Currently, the objectives of agricultural production include dwarf breeding, high-yield breeding, and adaptation to mechanized production. In M3, the spike-type mutation into tight or medium-tight was beneficial for mechanized production. Mutation of the rod shape into the spike shape can be used as a breeding mechanized production germplasm material, and some dwarf lines were found in the plant height mutation; semi-dwarfing plants adapted to mechanization are one of the key objectives of current wine sorghum breeding. These mutations provide excellent germplasm material for sorghum breeding. Plant germination, plant height, tillering, root growth, flowering, and seed yield are related to GA content [36]. GA2ox is an important enzyme for degrading active GAs, and it is a key enzyme in maintaining the balance of bioactive GAs and intermediates in plants [21]. In the present study, we identified the SbGA2ox3 gene, which is closely related to the GA2ox gene in maize. Through tissue-specific analysis, it was found that the SbGA2ox3 gene was expressed throughout the whole plant breeding period, but SbGA2ox3 was enriched and expressed in the roots and flowers at the grain-filling stage, similar to AaGA2ox4 found in breadfruit trees [20]. AaGA2ox4 expression in breadfruit trees was reported to be induced by drought and high salt stress, which was seen in this study [20] (Figure 6). These results indicate that SbGA2ox3 plays a role in plant growth, development, and the abiotic stress response. Therefore, SbGA2ox3 is of great significance for plant survival and can be used as a candidate gene for molecular breeding.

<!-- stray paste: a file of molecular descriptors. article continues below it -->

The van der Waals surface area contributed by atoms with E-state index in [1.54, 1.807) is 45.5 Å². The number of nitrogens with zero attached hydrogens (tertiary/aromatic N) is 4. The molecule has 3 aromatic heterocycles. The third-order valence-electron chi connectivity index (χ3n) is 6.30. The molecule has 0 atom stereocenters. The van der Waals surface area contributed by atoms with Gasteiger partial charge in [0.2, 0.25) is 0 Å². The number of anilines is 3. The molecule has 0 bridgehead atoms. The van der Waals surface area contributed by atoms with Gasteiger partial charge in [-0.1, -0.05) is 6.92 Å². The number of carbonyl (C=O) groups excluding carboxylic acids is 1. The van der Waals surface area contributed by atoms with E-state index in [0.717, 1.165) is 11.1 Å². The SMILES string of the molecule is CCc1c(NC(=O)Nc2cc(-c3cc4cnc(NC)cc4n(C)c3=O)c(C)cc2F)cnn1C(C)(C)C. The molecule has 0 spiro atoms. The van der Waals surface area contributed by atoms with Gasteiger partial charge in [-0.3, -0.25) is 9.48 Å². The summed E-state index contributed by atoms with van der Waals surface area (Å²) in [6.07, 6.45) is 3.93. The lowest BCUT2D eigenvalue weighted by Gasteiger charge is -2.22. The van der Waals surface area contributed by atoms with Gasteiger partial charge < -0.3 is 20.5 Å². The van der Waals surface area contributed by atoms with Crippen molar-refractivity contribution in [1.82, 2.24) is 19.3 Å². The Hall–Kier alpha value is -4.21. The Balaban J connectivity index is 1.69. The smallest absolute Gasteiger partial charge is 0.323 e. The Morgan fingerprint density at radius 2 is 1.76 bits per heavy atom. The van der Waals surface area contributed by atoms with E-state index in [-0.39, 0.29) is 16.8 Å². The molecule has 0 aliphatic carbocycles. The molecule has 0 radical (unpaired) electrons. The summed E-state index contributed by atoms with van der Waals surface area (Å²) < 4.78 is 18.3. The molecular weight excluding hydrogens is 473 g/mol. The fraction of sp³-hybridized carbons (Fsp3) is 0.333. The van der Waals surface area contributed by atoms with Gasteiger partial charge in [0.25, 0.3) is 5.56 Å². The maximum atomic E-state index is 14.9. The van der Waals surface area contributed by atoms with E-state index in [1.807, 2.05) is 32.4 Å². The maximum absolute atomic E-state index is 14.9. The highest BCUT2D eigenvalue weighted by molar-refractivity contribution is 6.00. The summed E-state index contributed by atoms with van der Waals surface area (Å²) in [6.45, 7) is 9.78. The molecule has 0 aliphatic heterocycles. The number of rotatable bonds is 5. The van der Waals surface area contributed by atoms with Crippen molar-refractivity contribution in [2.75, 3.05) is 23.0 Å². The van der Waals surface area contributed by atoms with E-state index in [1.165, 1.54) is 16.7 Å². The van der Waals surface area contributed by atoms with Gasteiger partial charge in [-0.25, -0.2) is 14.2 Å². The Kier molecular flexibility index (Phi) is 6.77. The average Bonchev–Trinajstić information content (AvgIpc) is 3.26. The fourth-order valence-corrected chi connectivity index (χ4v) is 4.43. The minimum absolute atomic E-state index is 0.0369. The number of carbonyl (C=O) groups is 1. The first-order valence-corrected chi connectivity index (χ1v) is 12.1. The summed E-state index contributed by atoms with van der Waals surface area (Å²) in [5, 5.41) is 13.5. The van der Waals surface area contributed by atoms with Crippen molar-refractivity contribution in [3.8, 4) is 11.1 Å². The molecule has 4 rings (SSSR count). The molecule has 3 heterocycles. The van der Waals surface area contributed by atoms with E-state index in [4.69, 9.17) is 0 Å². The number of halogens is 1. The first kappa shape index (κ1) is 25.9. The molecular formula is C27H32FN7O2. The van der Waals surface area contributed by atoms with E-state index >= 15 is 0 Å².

The first condition for efficient screening using reverse genetics is the presence of mutagenized population with a high mutation density. To efficiently screen the mutants of genes related to important agronomic traits, our research group continuously self-crossed and phenotypically screened the mutants M1 to M3. However, the increase in the generation of mutagenized populations and phenotypic screening may reduce the mutation frequency of the population. The mutation frequency of the SbGA2ox3 gene obtained by PCR sequencing was 1/99.02 kb, which was higher than that of rice 1/294 kb [37], barley 1/520 kb [38], corn 1/485 kb [39], tomato 1/737 kb, and other species with complex genomes [40]. Therefore, in sorghum, the ideal point mutation can be screened from the small mutagenized population, which reduces the workload of constructing the mutagenized library and is beneficial for the application of TILLING technology. As expected, a functionally deficient mutant of a single gene does not immediately confer any apparent phenotype. This might be because there are many homologous genes with similar functions in plants or because the traits are often controlled by multiple genes. Therefore, this condition was also observed during the screening of mutants in this study. Alternatively, in a mutant with an ideal phenotype, the gene was not mutated, which was potentially due to mutations in other genes, as the EMS-induced mutations were random. Based on the plant mutation rate and mutation frequency of the SbGA2ox3 gene, the EMS mutant constructed in this study was very effective and lays an important material basis for sorghum breeding and future mechanistic research.